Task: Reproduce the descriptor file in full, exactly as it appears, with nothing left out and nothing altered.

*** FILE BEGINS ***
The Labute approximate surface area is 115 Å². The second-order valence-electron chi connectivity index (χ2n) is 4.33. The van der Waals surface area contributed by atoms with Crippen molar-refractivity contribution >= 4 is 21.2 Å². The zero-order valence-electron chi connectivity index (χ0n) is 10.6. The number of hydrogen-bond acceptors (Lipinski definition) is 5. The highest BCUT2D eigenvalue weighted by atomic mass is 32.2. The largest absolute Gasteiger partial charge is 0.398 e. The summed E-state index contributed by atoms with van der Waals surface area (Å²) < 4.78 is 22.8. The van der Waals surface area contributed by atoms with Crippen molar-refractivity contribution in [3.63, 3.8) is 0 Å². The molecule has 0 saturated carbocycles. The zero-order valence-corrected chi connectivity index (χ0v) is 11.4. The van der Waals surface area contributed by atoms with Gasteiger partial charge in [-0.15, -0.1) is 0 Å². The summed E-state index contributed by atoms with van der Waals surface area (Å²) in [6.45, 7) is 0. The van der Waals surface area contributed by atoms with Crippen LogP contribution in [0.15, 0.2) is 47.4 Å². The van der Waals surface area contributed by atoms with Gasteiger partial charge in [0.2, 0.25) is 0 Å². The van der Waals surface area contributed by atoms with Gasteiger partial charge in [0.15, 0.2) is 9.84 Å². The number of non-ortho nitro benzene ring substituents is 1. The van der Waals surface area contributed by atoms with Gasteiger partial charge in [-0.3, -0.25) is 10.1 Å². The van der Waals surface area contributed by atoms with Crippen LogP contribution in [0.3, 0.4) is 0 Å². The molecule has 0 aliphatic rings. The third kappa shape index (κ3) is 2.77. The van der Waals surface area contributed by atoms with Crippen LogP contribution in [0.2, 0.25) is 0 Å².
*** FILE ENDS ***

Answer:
The Labute approximate surface area is 115 Å². The second-order valence-electron chi connectivity index (χ2n) is 4.33. The van der Waals surface area contributed by atoms with Crippen molar-refractivity contribution >= 4 is 21.2 Å². The zero-order valence-electron chi connectivity index (χ0n) is 10.6. The number of hydrogen-bond acceptors (Lipinski definition) is 5. The highest BCUT2D eigenvalue weighted by atomic mass is 32.2. The largest absolute Gasteiger partial charge is 0.398 e. The summed E-state index contributed by atoms with van der Waals surface area (Å²) < 4.78 is 22.8. The van der Waals surface area contributed by atoms with Crippen molar-refractivity contribution in [3.63, 3.8) is 0 Å². The molecule has 0 saturated carbocycles. The zero-order valence-corrected chi connectivity index (χ0v) is 11.4. The van der Waals surface area contributed by atoms with Gasteiger partial charge in [-0.15, -0.1) is 0 Å². The summed E-state index contributed by atoms with van der Waals surface area (Å²) in [6.45, 7) is 0. The van der Waals surface area contributed by atoms with Crippen LogP contribution in [0.15, 0.2) is 47.4 Å². The van der Waals surface area contributed by atoms with Gasteiger partial charge in [0.2, 0.25) is 0 Å². The van der Waals surface area contributed by atoms with Gasteiger partial charge in [0.15, 0.2) is 9.84 Å². The number of non-ortho nitro benzene ring substituents is 1. The van der Waals surface area contributed by atoms with Gasteiger partial charge in [-0.3, -0.25) is 10.1 Å². The van der Waals surface area contributed by atoms with Crippen LogP contribution in [0.3, 0.4) is 0 Å². The molecule has 0 aliphatic rings. The third kappa shape index (κ3) is 2.77. The van der Waals surface area contributed by atoms with Crippen LogP contribution in [0.2, 0.25) is 0 Å².